Editorial: Politics and ethics
When it has been confirmed that a public official has recommended 11 family members and other connected persons for contractual engagement with a local government, it may be moot that the public can find no other word to aptly describe such actions than unethical.
Contractor General Dirk Harrison, after probing the operations of the Hanover Parish Council under the leadership of then Mayor Shernet Haughton, concluded that there were instances of "nepotism, favouritism and conflicts of interest involved in the recommendations for the award of government contracts to relatives and persons affiliated with Ms Shernet Haughton".
The facts revealed that the former mayor recommended the awarding of some 22 contracts to family members and connected persons valued at $3.7 million.
We expect a public official to be a moral exemplar. But there are so many incidents that have happened in Jamaica to provide evidence of a near epidemic of unethical behaviour exhibited by both public and private officials. Rarely are they prosecuted, and convictions are even less likely to result from an arrest.
no charges will be filed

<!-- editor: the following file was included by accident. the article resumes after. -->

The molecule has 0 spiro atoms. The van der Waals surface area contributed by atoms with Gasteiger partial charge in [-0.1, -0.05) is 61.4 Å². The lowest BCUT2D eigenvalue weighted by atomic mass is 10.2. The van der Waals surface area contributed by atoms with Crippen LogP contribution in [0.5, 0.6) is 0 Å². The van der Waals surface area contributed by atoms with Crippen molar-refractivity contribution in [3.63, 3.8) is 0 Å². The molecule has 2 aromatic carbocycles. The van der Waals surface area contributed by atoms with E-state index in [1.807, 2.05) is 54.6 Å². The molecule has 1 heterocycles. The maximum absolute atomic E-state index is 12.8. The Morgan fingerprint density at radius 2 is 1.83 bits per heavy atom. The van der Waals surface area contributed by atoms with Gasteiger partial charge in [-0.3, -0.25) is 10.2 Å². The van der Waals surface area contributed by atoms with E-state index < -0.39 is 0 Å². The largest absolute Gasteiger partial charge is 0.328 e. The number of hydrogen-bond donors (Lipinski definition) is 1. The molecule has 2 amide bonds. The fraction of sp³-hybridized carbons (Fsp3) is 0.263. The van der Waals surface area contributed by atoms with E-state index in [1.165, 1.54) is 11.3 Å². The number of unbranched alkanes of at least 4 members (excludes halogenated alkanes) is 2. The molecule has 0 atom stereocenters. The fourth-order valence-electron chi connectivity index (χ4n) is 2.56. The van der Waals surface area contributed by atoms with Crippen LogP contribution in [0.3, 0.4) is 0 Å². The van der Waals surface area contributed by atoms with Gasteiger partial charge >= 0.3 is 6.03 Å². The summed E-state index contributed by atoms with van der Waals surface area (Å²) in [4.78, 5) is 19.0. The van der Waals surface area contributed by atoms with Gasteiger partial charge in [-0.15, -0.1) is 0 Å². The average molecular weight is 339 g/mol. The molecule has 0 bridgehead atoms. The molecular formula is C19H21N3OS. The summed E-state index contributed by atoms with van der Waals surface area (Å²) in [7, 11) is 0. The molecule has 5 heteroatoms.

While explaining why no charges will be filed against Ms Haughton, Director of Public Prosecutions (DPP) Paula Llewellyn called for a review of the paltry fine of $1,000 for conviction of breaching the Public Sector Procurement Regulations.
This ridiculous $1,000 fine is less effective than a slap on the wrist or a mosquito bite. With such minor consequences for unethical behaviour, what is to deter a public official from engaging in corrupt practices? We submit that the deterrent impact is minimal, especially if one can remain firmly entrenched in Parliament or the parish council with the blessings of party supporters who just love to get government contracts.
We submit that the review recommended by Ms Llewellyn is urgently needed. When we examine the fines set in such cases, one cannot help wondering exactly what was going through the minds of lawmakers when they passed this legislation. Were they influenced by a moral belief or popular sentiment?
The fact that contracts falling below $500,000 are not given any great level of scrutiny gives leeway to a corrupt official who can ensure that the contracts to friends and relatives fall below that level. So as long as the contract is below $500,000, officials can feel comfortable to hand them out with impunity.
Even though our parliamentarians regularly and stridently talk about staving off corruption, and they do introduce incremental reforms, these are often not foolproof solutions to problems.
There are corrupt people everywhere. However, there exist from country to country varying levels of punishment for being caught in corrupt acts. A robust prosecutorial system, hefty fines and strict enforcement are some of the factors that will deter corruption. This is how good law-abiding habits form within a society as they realise that the consequences for unethical behaviour are way too painful and costly.